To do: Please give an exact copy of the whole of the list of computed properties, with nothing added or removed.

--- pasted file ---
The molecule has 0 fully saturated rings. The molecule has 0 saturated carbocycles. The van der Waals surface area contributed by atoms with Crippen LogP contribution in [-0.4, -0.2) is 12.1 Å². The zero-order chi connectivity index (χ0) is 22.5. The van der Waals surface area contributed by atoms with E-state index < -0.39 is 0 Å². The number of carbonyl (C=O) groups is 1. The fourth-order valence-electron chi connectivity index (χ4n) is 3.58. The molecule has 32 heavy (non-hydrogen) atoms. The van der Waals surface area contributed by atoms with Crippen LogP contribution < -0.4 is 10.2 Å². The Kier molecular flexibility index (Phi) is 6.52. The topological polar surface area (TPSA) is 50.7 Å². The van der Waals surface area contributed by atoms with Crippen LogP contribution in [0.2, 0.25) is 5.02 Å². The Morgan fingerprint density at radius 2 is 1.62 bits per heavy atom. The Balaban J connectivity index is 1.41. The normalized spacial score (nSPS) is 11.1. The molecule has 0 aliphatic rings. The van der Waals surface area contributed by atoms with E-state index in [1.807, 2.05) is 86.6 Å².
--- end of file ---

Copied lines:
The molecule has 0 fully saturated rings. The molecule has 0 saturated carbocycles. The van der Waals surface area contributed by atoms with Crippen LogP contribution in [-0.4, -0.2) is 12.1 Å². The zero-order chi connectivity index (χ0) is 22.5. The van der Waals surface area contributed by atoms with E-state index < -0.39 is 0 Å². The number of carbonyl (C=O) groups is 1. The fourth-order valence-electron chi connectivity index (χ4n) is 3.58. The molecule has 32 heavy (non-hydrogen) atoms. The van der Waals surface area contributed by atoms with Crippen LogP contribution < -0.4 is 10.2 Å². The Kier molecular flexibility index (Phi) is 6.52. The topological polar surface area (TPSA) is 50.7 Å². The van der Waals surface area contributed by atoms with Crippen LogP contribution in [0.2, 0.25) is 5.02 Å². The Morgan fingerprint density at radius 2 is 1.62 bits per heavy atom. The Balaban J connectivity index is 1.41. The normalized spacial score (nSPS) is 11.1. The molecule has 0 aliphatic rings. The van der Waals surface area contributed by atoms with E-state index in [1.807, 2.05) is 86.6 Å².